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Triglav National Park/Slovenia

Introducing Triglav National Park

Triglav National Park (Triglavski Narodni Park), abbreviated TNP everywhere in Slovenia, with an area of 83,800 hectares (just over 4% of Slovenian territory), is one of the largest national reserves in Europe. It is a pristine, visually spectacular world of rocky mountains – the centrepiece of which is Mt Triglav (2864m), the country's highest peak – as well as river gorges, ravines, canyons, caves, rivers, streams, forests and Alpine meadows.

Although Slovenia counts three large regional parks and 44 much smaller country (or 'landscape') parks, this is the country's only gazetted national park, and it includes almost all of the Alps lying within Slovenia. The idea of a park was first mooted in 1908 and realised in 1924, when 1600 hectares of the Triglav Lakes Valley were put under temporary protection.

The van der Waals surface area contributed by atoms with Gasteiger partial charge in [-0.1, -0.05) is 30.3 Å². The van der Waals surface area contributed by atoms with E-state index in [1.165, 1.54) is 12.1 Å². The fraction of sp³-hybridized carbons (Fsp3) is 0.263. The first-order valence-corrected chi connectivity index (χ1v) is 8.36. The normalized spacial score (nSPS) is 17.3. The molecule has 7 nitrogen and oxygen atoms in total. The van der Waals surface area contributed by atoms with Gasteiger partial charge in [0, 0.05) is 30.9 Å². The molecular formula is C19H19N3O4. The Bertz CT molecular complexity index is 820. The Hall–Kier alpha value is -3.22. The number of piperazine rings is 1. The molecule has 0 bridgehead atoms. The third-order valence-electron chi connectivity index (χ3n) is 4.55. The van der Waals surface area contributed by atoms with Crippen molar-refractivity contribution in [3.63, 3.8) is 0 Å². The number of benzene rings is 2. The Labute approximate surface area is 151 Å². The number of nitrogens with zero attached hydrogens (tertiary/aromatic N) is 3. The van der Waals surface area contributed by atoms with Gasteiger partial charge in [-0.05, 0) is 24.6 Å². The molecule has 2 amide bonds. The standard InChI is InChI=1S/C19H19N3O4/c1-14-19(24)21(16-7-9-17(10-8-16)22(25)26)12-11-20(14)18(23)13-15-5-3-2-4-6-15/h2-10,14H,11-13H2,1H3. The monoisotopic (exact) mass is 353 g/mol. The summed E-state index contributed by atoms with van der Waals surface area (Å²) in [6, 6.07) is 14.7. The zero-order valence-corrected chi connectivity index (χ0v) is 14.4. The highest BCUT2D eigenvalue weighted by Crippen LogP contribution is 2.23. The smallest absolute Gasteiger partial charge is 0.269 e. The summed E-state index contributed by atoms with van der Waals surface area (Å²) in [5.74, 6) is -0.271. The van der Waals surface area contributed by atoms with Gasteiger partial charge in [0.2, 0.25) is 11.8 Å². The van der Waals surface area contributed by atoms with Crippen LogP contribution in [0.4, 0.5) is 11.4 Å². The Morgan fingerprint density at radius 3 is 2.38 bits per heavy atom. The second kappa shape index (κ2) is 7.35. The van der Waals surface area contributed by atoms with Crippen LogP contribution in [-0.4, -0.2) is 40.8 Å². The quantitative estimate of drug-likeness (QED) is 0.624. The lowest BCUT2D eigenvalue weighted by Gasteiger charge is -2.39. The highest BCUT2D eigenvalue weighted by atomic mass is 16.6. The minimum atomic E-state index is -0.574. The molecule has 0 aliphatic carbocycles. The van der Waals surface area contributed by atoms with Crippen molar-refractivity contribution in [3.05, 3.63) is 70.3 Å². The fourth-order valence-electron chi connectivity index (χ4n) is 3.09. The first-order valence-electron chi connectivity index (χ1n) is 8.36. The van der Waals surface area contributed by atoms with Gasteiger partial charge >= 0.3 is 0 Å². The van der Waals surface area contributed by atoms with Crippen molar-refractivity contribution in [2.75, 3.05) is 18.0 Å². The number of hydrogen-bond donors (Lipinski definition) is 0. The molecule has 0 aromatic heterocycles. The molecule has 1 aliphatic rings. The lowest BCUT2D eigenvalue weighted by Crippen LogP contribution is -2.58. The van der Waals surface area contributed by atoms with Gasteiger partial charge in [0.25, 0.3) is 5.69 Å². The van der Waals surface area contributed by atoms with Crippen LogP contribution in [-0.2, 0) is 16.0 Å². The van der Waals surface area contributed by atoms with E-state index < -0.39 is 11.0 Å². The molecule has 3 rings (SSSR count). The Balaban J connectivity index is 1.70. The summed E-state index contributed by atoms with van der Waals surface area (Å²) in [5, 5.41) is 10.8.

The area was renamed Triglav National Park in 1961 and expanded 20 years later to include most of the eastern Julian Alps. Today the park stretches from Kranjska Gora in the north to Tolmin in the south and from the Italian border in the west almost to Bled in the east. The bulk of the park lies in Gorenjska, but once you've crossed the awesome Vršič Pass – at 1611m, Slovenia's highest – and begun the descent into the Soča Valley, you've entered Primorska.

It is a popular weekend destination for all manner of activity, from hiking and mountain biking to fishing and rafting. And there are approaches from Bohinj, Kranjska Gora and, in Primorska, Trenta – to name just a few gateways.

Marked trails in the park lead to countless peaks and summits besides Mt Triglav. Favourite climbs include Mangart (2679m) on the Italian border (the 12km road that descends to the Predel Pass is the highest road in Slovenia), the needlepoint of Jalovec (2645m) in the north, and the sharp ridge of Razor (2601m) southeast of Vršič.

Triglav National Park is not only about climbing mountains. There are easy hikes through beautiful valleys, forests and meadows, too. Two excellent maps for this purpose are the PZS 1:50,000-scale Triglavski Narodni Park (Triglav National Park; €8.50) and Freytag & Berndt's 1:50, 000 Julische Alpen for €9.